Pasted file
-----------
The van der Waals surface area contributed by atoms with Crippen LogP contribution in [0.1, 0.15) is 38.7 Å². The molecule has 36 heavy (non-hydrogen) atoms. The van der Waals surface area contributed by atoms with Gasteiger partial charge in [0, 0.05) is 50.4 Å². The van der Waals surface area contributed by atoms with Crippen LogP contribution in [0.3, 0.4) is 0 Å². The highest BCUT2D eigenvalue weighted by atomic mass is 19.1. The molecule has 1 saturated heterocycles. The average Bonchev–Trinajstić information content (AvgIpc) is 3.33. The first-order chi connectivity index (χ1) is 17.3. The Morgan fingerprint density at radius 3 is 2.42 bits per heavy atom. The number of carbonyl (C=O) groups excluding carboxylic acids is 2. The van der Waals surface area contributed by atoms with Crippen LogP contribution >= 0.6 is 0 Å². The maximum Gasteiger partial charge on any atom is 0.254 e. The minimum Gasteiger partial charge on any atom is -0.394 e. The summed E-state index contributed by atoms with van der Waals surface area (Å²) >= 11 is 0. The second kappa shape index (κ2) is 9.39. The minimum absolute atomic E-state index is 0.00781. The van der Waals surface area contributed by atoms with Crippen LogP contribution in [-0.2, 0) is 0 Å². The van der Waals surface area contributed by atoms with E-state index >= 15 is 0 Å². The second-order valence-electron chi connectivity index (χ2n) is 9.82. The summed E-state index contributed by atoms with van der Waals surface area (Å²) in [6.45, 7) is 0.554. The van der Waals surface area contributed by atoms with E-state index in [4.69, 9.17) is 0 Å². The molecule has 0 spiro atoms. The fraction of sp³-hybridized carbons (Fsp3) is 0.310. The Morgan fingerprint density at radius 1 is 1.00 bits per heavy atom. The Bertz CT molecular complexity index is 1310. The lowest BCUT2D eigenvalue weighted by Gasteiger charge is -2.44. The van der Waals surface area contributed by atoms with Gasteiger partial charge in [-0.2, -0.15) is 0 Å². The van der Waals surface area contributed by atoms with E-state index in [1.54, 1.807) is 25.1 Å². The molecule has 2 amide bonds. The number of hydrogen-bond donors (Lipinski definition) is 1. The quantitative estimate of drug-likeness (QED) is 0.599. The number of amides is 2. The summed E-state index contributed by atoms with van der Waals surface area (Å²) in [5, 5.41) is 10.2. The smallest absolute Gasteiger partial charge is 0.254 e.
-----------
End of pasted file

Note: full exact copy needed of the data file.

The van der Waals surface area contributed by atoms with Crippen LogP contribution in [0.1, 0.15) is 38.7 Å². The molecule has 36 heavy (non-hydrogen) atoms. The van der Waals surface area contributed by atoms with Gasteiger partial charge in [0, 0.05) is 50.4 Å². The van der Waals surface area contributed by atoms with Crippen LogP contribution in [0.3, 0.4) is 0 Å². The highest BCUT2D eigenvalue weighted by atomic mass is 19.1. The molecule has 1 saturated heterocycles. The average Bonchev–Trinajstić information content (AvgIpc) is 3.33. The first-order chi connectivity index (χ1) is 17.3. The Morgan fingerprint density at radius 3 is 2.42 bits per heavy atom. The number of carbonyl (C=O) groups excluding carboxylic acids is 2. The van der Waals surface area contributed by atoms with Crippen LogP contribution >= 0.6 is 0 Å². The maximum Gasteiger partial charge on any atom is 0.254 e. The minimum Gasteiger partial charge on any atom is -0.394 e. The summed E-state index contributed by atoms with van der Waals surface area (Å²) >= 11 is 0. The second kappa shape index (κ2) is 9.39. The minimum absolute atomic E-state index is 0.00781. The van der Waals surface area contributed by atoms with Crippen LogP contribution in [-0.2, 0) is 0 Å². The van der Waals surface area contributed by atoms with E-state index >= 15 is 0 Å². The second-order valence-electron chi connectivity index (χ2n) is 9.82. The summed E-state index contributed by atoms with van der Waals surface area (Å²) in [6.45, 7) is 0.554. The van der Waals surface area contributed by atoms with E-state index in [4.69, 9.17) is 0 Å². The molecule has 0 spiro atoms. The fraction of sp³-hybridized carbons (Fsp3) is 0.310. The Morgan fingerprint density at radius 1 is 1.00 bits per heavy atom. The Bertz CT molecular complexity index is 1310. The lowest BCUT2D eigenvalue weighted by Gasteiger charge is -2.44. The van der Waals surface area contributed by atoms with Gasteiger partial charge in [-0.2, -0.15) is 0 Å². The van der Waals surface area contributed by atoms with E-state index in [1.54, 1.807) is 25.1 Å². The molecule has 2 amide bonds. The number of hydrogen-bond donors (Lipinski definition) is 1. The quantitative estimate of drug-likeness (QED) is 0.599. The number of amides is 2. The summed E-state index contributed by atoms with van der Waals surface area (Å²) in [5, 5.41) is 10.2. The smallest absolute Gasteiger partial charge is 0.254 e.